In that case, I think there exist things I'd call ˝civilizational attainments˝, a bunch of things that are the product of a civilization, but can be taken up by other civilizations. Basically what the word meme
originally meant, but on a larger scale. It can be something relatively simple, like how to make bronze, to relatively complicated things, like the Western civilization's university system. For example, coins are actually a surprisingly new invention, and the Egyptian civilization (which actually seems to be the last remnant of the bronze age civilization of the Mediterranean, the other parts were destroyed by the bronze age collapse) had a perfectly functional economy that didn't use what we'd recognize as money, because it was based on barter. Even when Greek coins appeared, they were merely integrated to the barter system. An other good example would be the alphabet: according to modern research nearly all alphabets are the descendants of the Sumerian cuneiform in a way or an other, because it was easy to import and adapt that, and in a way it got both more primitive and yet more functional, until Phoenicians turned it into an adjad, and then that turned into a proper alphabet. So writing survived the collapse of several civilizations.
Now, in the case of Japan, the presence of an older and much more developed civilization (the Sinic) meant that as they became more-and-more sophisticated they could import more-and-more of these civilizational attainments without developing an alternative of their own. But that only started to happen once they became a civilization, so it had little to no effect on the underlying culture. A similar thing happened with the Western and the Classic civilization: we got many things from Rome, so instead of developing out own things we just used what we found among the ruins. Spengler writes quite a lot about this, and one of the examples he brings up is intellectual property: Roman law doesn't deal with this, because the whole concept of intellectual property is beyond their understanding. And that's why we have all these problems with copyright laws. He basically identified the source of many of our woes in the 1910s!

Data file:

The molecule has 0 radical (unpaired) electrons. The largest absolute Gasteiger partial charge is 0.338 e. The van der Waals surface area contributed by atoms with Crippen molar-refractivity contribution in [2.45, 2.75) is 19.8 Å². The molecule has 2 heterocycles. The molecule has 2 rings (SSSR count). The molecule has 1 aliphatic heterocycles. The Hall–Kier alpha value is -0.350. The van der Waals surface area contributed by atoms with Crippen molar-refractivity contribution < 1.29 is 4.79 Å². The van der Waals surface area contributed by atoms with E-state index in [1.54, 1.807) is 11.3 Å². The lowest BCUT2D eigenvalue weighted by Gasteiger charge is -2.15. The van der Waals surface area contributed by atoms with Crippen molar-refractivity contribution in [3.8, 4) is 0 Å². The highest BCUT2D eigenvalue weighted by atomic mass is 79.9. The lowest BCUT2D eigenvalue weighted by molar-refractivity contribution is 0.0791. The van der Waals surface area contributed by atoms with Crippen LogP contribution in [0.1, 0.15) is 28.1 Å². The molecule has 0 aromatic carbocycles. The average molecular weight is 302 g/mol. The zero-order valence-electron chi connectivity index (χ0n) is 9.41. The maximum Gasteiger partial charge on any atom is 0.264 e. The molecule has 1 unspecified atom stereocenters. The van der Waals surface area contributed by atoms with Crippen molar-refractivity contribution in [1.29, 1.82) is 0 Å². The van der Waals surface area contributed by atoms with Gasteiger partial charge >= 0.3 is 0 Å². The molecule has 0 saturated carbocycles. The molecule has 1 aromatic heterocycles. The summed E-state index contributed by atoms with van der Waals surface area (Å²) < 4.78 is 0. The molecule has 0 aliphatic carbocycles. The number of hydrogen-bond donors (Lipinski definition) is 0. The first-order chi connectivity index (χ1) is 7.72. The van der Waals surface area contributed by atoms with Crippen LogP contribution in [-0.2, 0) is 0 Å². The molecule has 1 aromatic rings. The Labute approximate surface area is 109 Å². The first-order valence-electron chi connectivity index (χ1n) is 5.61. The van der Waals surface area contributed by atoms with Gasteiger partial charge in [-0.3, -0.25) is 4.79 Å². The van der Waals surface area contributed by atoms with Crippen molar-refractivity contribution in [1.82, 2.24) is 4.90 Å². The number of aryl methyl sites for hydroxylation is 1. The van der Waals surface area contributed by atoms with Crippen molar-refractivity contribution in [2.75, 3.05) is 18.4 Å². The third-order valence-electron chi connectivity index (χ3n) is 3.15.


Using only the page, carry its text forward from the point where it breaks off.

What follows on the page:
But there is one key difference between the Japanese and Western civilization: our chief source of civilizational attainments was already gone when we started the long process that turns a high culture into a civilization, and the next closest existing civilization was the Arabic, and we didn't have a good relationship with it. We still got quite a lot of civilizational attainments nevertheless, but not enough to seriously affect our own development. Japan was simply not that lucky, so they indeed got nearly all of their civilizational attainments from China, but again, that didn't change the underlying culture, even if it means that they became a part of the Sinic civilization. It's the same how all that fapping to Graeco-Roman ideas didn't turn us into Romans.